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Published: Tuesday, 9/11/2007

Business is sunny for tanning tattoo inventor

BY MARK REITER
BLADE BUSINESS WRITER
Mr. Brakken holds tattoos that he co-invented. Mr. Brakken holds tattoos that he co-invented.
THE BLADE/HERRAL LONG Enlarge | Buy This Photo

What do you get when you combine body stickers and the safe non-toxic ingredient found in tanning agents?

A sunless tanning tattoo called TanArt.

Paul Bakken of Springfield Township is the co-inventor of the adhesive stickers, that when applied, slowly darken the skin without going into the sun.

The tattooing decals, which have become a big hit with kids, contain ingredients that are safe for the skin, Mr. Bakken said.

"One of the myths that we have been battling is that people think they need to be out in the sun. But, they don't," he said.

Temporary tattoos have been available for years, but Mr. Bakken and his partner were the first to use the self-tanning agent Dihydroxyacetone, or DHA, in body decals. DHA is used in some spray-on tanning products.

Tattoo Manufacturing Inc., of Phoenix, makes temporary tattoos that have a vegetable oil base that adheres to the skin. Marco Hernandez, a customer service representative, said TanArt appears to be a neat application, but he believes it fails to match the authentic look of a needle-prick tattoo.

Dr. Harvey Handler, a Sylvania dermatologist, was not familiar with the tanning tattoos, but said the ingredient that activates the self-tanning TanArt has been proven to be safe.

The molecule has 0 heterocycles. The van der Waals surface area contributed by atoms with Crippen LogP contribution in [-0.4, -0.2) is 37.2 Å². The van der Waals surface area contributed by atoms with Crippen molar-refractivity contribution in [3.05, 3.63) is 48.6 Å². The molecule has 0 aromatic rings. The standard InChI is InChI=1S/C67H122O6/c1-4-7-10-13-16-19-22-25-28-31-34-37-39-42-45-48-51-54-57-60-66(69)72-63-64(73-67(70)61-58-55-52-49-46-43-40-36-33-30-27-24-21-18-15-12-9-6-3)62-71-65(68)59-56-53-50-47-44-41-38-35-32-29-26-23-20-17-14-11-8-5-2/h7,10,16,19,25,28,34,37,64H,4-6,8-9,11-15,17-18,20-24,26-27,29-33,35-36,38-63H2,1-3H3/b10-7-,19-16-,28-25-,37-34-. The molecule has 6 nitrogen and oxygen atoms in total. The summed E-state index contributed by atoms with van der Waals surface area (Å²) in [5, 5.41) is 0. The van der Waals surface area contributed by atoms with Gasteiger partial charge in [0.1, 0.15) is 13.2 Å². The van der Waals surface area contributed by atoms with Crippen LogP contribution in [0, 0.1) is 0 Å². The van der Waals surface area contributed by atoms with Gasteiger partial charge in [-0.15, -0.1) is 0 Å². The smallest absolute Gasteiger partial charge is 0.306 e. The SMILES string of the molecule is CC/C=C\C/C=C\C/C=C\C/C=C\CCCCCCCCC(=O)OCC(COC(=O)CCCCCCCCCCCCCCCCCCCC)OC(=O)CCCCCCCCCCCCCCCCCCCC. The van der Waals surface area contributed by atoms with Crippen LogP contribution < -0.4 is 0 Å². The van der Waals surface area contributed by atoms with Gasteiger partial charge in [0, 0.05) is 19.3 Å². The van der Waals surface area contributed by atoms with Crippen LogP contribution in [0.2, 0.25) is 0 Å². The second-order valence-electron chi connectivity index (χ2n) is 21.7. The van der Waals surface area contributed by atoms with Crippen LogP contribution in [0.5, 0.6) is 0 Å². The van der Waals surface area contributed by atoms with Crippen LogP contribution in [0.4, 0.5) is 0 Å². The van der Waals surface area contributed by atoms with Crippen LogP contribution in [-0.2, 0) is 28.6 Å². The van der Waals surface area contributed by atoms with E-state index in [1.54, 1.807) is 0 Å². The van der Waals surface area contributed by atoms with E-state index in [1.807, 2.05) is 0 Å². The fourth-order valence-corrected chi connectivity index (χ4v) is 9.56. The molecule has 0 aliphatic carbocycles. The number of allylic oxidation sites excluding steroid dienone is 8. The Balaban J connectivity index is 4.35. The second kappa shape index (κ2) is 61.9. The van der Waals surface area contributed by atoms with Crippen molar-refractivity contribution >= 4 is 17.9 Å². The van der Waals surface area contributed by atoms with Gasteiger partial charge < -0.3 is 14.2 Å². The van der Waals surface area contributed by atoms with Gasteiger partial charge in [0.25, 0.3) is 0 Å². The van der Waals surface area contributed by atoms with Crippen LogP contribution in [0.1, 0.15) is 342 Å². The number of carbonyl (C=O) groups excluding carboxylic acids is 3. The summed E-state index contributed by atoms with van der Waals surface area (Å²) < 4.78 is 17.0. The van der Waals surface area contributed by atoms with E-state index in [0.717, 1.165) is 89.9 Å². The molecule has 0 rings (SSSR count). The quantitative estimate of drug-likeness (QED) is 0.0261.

"Unless people are sensitive to [DHA], there is no problem," he said.

The local product was hatched in the mid-1990s when Mr. Bakken and his business partner, Scott Billings, were running a printing company in the Chicago area. They obtained a patent in 2003 and began selling it in May, 2006.

It is intended for children ages 5-years-old and up, but has attracted teenage buyers and young moms, Mr. Bakken said.

It takes a short time for the TanArt tattoos to work, but Mr. Bakken suggests leaving the sticker on the skin for five to seven hours. After it is removed, the tanned marking will appear gradually over the next day, and it will remain for up to one week before fading.

Eight packages, which each sell for $3.99, are available. The decals range from dolphins and butterflies to crosses and crescent moons. A professional tattooist designed the figures.

The TanArt product is sold at The Andersons stores and 17 Barney's Convenience Marts in northwest Ohio, plus online. The owners hope to sell 500,000 packets a year.

Contact Mark Reiter at:

markreiter@theblade.com

or 419-724-6096.



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